Small and medium-sized enterprises have begun stepping up their loan requests made to their commercial bankers following the Bank of Ghana’s announcement a fortnight ago that it will allow banks to use up to 2 percent out of their statutory 10 percent primary reserves specifically for lending to SMEs. Several banks confirm that over the past week, loan requests from SMEs – including informal notice of impending formal loan applications – have increased significantly, with their owners pointing specifically to the BoG ‘s new initiative as the reason for their expectations of loan approvals from their bankers.
Following the most recent meeting of the BoG’s Monetary Policy Committee, during the last week in November, central bank Governor Dr. Ernest Addison announced four key new initiatives ultimately aimed at lowering bank lending rates. One of them is the decision to allow banks use up to 2 percent out of their respective primary reserves of 10 percent of their deposits, specifically for lending to SMEs. This is to form part of the Enterprise Credit Scheme announced by Finance Minister Ken Ofori-Atta in government’s 2020 budget proposals in November.
As at August this year, total deposits held by the banking industry amounted to GHc76.02 billion, meaning the industry’s primary reserves amounted to GHc7.6 billion. Consequently, the banks will have GHc1.52 billion available for lending to their SME customers, subject to their drawdowns meeting the eligibility criteria set by the BoG itself.
Effectively, this means banks willing to take full advantage of the new initiative could reduce their primary reserve ratio from 10 percent to 8 percent. Instructively banks have for long been complaining that the primary reserve ratio is too high, locking away 10 percent of the deposits in reserves that earn no interest, even as the banks have to pay interest to their depositors. Currently, commercial banks in Ghana pay between the average of 2.80 percent per annum on current accounts (their cheapest form of deposits) and an average of 10.50 percent per annum on six month fixed deposits (their most expensive type of deposits).
Already the BoG is working out eligibility criteria with the commercial banks which will determine what lending can be financed out of what has up till now been regarded as untouchable reserves.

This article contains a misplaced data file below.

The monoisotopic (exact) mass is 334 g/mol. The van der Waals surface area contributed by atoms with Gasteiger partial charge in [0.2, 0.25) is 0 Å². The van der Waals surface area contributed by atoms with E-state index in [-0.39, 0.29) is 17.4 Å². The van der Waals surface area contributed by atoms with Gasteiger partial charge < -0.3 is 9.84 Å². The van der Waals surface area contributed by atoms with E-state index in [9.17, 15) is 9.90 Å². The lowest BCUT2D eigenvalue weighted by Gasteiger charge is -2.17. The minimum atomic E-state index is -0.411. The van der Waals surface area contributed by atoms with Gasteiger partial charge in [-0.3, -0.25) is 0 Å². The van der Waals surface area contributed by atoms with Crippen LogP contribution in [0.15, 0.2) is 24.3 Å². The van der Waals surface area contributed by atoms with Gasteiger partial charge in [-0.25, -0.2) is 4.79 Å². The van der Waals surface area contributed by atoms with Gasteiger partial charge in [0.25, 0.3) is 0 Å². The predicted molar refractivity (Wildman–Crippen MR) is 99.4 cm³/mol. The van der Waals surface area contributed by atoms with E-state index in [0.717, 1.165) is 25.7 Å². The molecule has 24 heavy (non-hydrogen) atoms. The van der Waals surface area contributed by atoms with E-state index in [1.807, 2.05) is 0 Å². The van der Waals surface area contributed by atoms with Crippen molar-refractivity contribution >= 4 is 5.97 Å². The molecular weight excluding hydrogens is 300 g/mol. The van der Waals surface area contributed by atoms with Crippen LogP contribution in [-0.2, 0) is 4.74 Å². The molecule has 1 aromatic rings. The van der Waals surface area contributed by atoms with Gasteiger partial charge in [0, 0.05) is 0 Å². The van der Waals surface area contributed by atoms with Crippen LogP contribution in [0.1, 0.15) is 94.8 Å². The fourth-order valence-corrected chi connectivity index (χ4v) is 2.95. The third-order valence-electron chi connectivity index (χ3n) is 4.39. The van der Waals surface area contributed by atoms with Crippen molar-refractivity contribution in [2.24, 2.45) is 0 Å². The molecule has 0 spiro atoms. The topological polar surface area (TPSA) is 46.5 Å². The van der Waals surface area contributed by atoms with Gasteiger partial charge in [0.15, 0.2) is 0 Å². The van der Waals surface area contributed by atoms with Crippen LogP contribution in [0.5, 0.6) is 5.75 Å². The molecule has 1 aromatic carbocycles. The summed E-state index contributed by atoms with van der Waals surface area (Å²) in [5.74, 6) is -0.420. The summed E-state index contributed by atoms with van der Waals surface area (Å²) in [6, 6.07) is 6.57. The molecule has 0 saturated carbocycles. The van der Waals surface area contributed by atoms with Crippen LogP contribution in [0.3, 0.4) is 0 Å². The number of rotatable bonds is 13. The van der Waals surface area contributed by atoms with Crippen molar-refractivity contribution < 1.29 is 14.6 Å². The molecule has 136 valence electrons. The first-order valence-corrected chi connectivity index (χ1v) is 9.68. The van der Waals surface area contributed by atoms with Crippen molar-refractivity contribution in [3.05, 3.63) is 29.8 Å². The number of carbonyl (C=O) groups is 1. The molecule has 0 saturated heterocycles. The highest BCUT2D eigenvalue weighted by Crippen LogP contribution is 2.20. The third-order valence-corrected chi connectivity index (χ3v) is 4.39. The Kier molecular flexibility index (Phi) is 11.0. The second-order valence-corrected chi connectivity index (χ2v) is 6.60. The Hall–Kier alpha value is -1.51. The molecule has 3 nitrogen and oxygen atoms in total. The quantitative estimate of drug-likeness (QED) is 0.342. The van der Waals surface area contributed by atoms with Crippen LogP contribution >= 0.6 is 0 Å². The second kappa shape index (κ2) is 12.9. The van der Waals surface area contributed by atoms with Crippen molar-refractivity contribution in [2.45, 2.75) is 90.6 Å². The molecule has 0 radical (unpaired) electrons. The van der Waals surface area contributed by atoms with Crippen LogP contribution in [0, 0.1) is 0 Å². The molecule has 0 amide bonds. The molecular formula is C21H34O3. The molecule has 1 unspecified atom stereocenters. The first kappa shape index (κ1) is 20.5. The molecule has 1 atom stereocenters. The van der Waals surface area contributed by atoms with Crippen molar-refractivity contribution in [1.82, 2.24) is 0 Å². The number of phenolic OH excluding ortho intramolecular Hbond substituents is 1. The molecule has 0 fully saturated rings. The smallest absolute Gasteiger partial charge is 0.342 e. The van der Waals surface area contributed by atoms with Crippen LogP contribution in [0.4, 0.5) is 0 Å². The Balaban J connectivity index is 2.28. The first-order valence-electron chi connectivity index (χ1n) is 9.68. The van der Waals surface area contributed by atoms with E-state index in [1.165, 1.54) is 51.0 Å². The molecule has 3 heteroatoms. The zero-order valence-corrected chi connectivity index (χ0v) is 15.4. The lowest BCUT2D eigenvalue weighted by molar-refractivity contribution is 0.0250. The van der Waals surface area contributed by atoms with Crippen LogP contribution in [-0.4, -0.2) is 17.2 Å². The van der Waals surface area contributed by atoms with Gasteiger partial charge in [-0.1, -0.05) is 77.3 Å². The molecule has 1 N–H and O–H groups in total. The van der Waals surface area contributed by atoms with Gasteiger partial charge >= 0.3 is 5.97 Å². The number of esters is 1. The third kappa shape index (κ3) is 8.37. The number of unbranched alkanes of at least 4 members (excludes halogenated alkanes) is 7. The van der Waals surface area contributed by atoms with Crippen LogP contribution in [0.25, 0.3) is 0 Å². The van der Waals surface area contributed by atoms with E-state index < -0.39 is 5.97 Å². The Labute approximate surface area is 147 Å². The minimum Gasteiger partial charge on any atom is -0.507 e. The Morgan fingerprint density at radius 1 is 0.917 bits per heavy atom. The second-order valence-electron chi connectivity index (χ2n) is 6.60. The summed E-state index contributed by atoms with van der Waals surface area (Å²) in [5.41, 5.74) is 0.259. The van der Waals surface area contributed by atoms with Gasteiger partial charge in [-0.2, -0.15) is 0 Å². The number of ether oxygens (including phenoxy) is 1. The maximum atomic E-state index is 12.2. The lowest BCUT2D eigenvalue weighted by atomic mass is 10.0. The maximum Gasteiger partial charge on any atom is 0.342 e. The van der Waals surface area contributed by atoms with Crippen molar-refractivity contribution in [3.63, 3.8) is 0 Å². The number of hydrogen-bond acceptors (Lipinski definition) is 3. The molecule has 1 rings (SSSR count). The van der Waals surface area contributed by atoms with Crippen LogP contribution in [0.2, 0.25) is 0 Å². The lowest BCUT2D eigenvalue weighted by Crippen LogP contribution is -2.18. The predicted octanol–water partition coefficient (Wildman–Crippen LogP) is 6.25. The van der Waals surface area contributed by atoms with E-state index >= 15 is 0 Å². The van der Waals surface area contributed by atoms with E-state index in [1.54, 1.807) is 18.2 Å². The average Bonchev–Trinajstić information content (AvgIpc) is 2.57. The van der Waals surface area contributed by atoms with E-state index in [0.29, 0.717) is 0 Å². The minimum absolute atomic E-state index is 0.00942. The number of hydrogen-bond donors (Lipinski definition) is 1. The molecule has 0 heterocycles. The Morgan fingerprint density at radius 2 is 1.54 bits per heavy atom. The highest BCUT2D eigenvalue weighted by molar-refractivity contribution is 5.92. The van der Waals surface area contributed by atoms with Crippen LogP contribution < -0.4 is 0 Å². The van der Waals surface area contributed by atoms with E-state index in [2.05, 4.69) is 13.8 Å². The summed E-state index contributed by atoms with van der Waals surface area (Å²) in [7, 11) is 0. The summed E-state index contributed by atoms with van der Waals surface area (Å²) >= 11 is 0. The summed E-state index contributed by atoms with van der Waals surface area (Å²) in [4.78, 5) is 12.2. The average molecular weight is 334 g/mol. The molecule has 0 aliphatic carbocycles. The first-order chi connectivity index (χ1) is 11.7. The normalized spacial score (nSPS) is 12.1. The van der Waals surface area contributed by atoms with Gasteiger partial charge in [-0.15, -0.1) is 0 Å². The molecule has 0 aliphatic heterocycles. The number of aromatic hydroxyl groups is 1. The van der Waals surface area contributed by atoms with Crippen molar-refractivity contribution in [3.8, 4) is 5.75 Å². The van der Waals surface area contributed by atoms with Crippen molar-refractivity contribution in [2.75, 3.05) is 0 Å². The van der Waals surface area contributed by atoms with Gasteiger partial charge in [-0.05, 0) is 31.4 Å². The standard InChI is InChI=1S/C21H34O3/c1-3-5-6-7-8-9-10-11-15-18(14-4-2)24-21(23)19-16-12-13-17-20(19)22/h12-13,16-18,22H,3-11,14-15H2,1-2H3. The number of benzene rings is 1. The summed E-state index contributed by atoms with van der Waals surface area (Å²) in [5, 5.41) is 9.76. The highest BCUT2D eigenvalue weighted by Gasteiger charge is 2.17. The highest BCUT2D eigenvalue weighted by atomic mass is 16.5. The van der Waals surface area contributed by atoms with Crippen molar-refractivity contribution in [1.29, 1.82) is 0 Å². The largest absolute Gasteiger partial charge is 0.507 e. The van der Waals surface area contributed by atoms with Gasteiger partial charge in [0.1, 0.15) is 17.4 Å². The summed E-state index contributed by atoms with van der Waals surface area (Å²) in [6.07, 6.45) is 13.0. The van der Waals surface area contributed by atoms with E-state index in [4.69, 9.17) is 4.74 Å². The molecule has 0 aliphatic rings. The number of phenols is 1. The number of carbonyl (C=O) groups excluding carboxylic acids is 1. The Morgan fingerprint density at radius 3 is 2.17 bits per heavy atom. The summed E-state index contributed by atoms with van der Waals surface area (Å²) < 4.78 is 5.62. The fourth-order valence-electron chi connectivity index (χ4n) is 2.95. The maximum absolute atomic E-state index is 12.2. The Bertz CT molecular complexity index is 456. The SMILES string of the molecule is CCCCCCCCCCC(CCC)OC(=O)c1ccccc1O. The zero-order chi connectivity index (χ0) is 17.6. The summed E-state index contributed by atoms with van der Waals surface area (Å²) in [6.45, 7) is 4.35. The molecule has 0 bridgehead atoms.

Primary reserves are maintained as a cash buffer against unexpectedly high withdrawals by depositors and ultimately can help a bank overcome liquidity challenges arising from deteriorating risk asset quality as well. The decision by the BoG to allow the banks use one-fifth of those reserves for lending to SMEs reflects the central banks confidence in the liquidity positions – and improving asset quality – of the banks currently.
However, some bankers assert that although the opportunity to earn interest on part of their erstwhile reserves will be tempting, banks will be circumspect because of the relatively high credit risk associated with lending to SMEs. Instructively, 73.7 percent of the banking sector’s non-performing loans portfolio – which is currently 17.8 percent of total loans outstanding – derives from credit given to indigenous enterprises, which are largely SMEs. Indeed, the fact that prior to the recent major recapitalization exercise, many banks were regularly seeking BoG approval to exceed their single obligor limits to lend to large corporations, even as SMEs were having much smaller loan applications rejected, supports the assertion that the problem with SME lending is not so much lack of loanable funds but rather a reluctance on the part of banks to incur what they see as inordinately credit risks.
However, BoG chieftains remain confident that new initiatives to increase lending to SMEs could make as much as GHc2 billion in new credit available to them over the coming months.